The basic recipe here puts protection at the top of the list, mainly via blending polyamide and polyurethane fabric with leather, and introducing Hanwag’s TubeTec technology.
Essentially TubeTec is an extremely cushioned PU midsole material, protected with a tube of TPU, that results in a rugged yet lightweight midsole that cuts weight without sacrificing comfort.
Click clamp eyelets enable two-zone lacing, something you’ll be glad of on long days switching between ascent and descent, while a high cuff keeps your foot locked in, reducing heel lift and abrasion.
There’s even a heel welt for semi-auto crampons, plus a Gore-Tex membrane and a Vibram sole. In short, the Hanwag is a serious mountain boot that will make enjoyable work of your climbs.
4. La Sportiva Stream GTX
Fast and light hikers sporting Gore-Tex Surround breathable tech
Reasons to buy
A fast and light hiking boot for those sun-soaked European breaks, the La Sportiva Stream GTX won’t weigh you down. Designed to be highly breathable with an abrasion-resistant mesh outer, yet waterproof with a Gore-Tex inner, the Stream GTX is for built for hiking fast and light in good conditions.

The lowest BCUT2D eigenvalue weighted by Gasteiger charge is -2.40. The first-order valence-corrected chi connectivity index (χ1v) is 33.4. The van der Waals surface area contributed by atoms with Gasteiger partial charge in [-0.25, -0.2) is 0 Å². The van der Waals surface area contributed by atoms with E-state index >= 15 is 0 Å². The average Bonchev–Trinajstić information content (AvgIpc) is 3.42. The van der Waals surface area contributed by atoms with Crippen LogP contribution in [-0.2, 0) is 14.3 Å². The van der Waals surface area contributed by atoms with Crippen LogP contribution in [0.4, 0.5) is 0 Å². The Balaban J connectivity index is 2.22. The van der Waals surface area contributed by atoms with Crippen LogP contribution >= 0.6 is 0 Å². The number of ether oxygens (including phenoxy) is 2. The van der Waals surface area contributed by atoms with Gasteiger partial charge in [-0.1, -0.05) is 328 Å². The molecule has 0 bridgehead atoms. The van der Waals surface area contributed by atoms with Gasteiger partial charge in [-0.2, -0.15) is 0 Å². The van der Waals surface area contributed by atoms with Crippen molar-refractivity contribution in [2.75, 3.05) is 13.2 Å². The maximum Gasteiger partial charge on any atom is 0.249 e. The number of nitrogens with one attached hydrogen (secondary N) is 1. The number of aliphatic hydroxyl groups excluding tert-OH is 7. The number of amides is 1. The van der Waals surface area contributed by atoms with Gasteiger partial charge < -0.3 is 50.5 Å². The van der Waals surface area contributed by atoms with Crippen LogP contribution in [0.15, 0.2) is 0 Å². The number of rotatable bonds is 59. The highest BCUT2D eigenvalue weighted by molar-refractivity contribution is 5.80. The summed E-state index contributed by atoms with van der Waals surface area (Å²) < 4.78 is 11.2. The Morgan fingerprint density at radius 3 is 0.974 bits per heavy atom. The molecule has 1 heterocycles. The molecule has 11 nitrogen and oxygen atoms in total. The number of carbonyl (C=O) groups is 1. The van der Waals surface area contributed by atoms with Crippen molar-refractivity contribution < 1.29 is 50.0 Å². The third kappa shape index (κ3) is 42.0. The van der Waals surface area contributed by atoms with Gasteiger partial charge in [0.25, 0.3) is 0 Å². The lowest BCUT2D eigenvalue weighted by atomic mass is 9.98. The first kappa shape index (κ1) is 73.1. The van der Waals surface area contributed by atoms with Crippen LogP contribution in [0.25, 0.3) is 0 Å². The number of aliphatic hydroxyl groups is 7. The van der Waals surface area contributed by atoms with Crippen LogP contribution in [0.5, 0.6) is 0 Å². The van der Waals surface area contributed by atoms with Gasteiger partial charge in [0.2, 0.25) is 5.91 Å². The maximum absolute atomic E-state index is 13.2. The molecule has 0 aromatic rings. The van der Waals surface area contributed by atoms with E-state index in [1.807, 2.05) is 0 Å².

That fast and light ethos is taken to great lengths, with La Sportiva even incorporating aeration channels (Gore-Tex Surround tech) into the midsole to augment the breathable upper. This hiking boot is all about keeping your feet comfortable when you're powering along the trail.
There’s a Vibram sole for grip, and stability control systems baked in, so the total package is more than capable of dealing with rough stuff in a hurry.
5. Teva Arrowood Riva Mid
These hiking boots might look retro but the tech is anything but
Reasons to buy
An updated take on the classic walking boot, the Teva Arrowood is a surprise entrant here, and boasting a highly robust full-grain leather upper and Vibram soles, this is the 4x4 of walking boots.